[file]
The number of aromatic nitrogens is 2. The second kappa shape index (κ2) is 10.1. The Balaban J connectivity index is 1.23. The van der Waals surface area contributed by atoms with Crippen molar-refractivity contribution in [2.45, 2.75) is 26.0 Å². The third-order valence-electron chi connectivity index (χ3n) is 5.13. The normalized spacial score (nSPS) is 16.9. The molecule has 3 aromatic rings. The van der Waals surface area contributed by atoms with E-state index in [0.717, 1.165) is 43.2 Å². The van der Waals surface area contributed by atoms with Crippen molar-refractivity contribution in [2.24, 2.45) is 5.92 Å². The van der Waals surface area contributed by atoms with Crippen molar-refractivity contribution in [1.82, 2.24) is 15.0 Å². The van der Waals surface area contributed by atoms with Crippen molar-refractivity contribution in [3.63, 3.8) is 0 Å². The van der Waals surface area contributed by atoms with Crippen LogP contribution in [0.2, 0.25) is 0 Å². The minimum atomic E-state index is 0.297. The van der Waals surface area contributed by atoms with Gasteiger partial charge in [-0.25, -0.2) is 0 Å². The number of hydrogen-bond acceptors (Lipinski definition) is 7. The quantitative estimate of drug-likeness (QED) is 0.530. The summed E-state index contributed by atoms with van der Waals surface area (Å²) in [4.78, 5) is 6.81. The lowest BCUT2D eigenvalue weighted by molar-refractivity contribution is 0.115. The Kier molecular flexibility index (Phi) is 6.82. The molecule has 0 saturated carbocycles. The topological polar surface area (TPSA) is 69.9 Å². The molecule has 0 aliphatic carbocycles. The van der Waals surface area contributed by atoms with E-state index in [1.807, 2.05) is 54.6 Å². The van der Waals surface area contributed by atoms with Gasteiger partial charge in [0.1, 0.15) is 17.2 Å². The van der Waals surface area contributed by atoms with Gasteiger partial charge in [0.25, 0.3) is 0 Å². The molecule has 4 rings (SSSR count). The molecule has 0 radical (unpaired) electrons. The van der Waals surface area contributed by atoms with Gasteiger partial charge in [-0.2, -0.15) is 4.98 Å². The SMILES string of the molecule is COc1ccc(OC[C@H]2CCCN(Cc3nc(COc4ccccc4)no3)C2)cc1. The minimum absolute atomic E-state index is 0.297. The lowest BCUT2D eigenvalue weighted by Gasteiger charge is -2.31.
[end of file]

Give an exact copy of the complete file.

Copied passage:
The number of aromatic nitrogens is 2. The second kappa shape index (κ2) is 10.1. The Balaban J connectivity index is 1.23. The van der Waals surface area contributed by atoms with Crippen molar-refractivity contribution in [2.45, 2.75) is 26.0 Å². The third-order valence-electron chi connectivity index (χ3n) is 5.13. The normalized spacial score (nSPS) is 16.9. The molecule has 3 aromatic rings. The van der Waals surface area contributed by atoms with E-state index in [0.717, 1.165) is 43.2 Å². The van der Waals surface area contributed by atoms with Crippen molar-refractivity contribution in [2.24, 2.45) is 5.92 Å². The van der Waals surface area contributed by atoms with Crippen molar-refractivity contribution in [1.82, 2.24) is 15.0 Å². The van der Waals surface area contributed by atoms with Crippen molar-refractivity contribution in [3.63, 3.8) is 0 Å². The van der Waals surface area contributed by atoms with Crippen LogP contribution in [0.2, 0.25) is 0 Å². The minimum atomic E-state index is 0.297. The van der Waals surface area contributed by atoms with Gasteiger partial charge in [-0.25, -0.2) is 0 Å². The number of hydrogen-bond acceptors (Lipinski definition) is 7. The quantitative estimate of drug-likeness (QED) is 0.530. The summed E-state index contributed by atoms with van der Waals surface area (Å²) in [4.78, 5) is 6.81. The lowest BCUT2D eigenvalue weighted by molar-refractivity contribution is 0.115. The Kier molecular flexibility index (Phi) is 6.82. The molecule has 0 saturated carbocycles. The topological polar surface area (TPSA) is 69.9 Å². The molecule has 0 aliphatic carbocycles. The van der Waals surface area contributed by atoms with E-state index in [1.807, 2.05) is 54.6 Å². The van der Waals surface area contributed by atoms with Gasteiger partial charge in [0.1, 0.15) is 17.2 Å². The van der Waals surface area contributed by atoms with Gasteiger partial charge in [0.25, 0.3) is 0 Å². The molecule has 4 rings (SSSR count). The molecule has 0 radical (unpaired) electrons. The van der Waals surface area contributed by atoms with Gasteiger partial charge in [-0.2, -0.15) is 4.98 Å². The SMILES string of the molecule is COc1ccc(OC[C@H]2CCCN(Cc3nc(COc4ccccc4)no3)C2)cc1. The minimum absolute atomic E-state index is 0.297. The lowest BCUT2D eigenvalue weighted by Gasteiger charge is -2.31.